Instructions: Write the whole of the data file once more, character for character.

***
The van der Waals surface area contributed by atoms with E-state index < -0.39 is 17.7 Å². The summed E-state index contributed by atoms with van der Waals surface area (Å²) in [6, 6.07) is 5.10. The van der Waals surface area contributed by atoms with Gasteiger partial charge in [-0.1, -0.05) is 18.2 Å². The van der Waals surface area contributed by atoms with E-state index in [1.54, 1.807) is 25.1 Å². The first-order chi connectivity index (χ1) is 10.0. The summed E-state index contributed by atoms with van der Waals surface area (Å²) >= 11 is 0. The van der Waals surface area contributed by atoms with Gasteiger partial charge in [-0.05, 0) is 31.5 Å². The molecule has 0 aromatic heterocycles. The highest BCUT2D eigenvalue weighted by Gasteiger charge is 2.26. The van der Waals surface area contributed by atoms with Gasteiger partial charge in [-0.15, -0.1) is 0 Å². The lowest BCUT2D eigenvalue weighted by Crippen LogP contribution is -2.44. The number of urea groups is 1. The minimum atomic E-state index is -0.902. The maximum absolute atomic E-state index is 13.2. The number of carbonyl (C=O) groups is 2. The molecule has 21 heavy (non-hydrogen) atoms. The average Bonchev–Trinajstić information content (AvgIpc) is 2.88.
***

The van der Waals surface area contributed by atoms with E-state index < -0.39 is 17.7 Å². The summed E-state index contributed by atoms with van der Waals surface area (Å²) in [6, 6.07) is 5.10. The van der Waals surface area contributed by atoms with Gasteiger partial charge in [-0.1, -0.05) is 18.2 Å². The van der Waals surface area contributed by atoms with E-state index in [1.54, 1.807) is 25.1 Å². The first-order chi connectivity index (χ1) is 10.0. The summed E-state index contributed by atoms with van der Waals surface area (Å²) >= 11 is 0. The van der Waals surface area contributed by atoms with Gasteiger partial charge in [-0.05, 0) is 31.5 Å². The molecule has 0 aromatic heterocycles. The highest BCUT2D eigenvalue weighted by Gasteiger charge is 2.26. The van der Waals surface area contributed by atoms with Gasteiger partial charge in [-0.15, -0.1) is 0 Å². The lowest BCUT2D eigenvalue weighted by Crippen LogP contribution is -2.44. The number of urea groups is 1. The minimum atomic E-state index is -0.902. The maximum absolute atomic E-state index is 13.2. The number of carbonyl (C=O) groups is 2. The molecule has 21 heavy (non-hydrogen) atoms. The average Bonchev–Trinajstić information content (AvgIpc) is 2.88.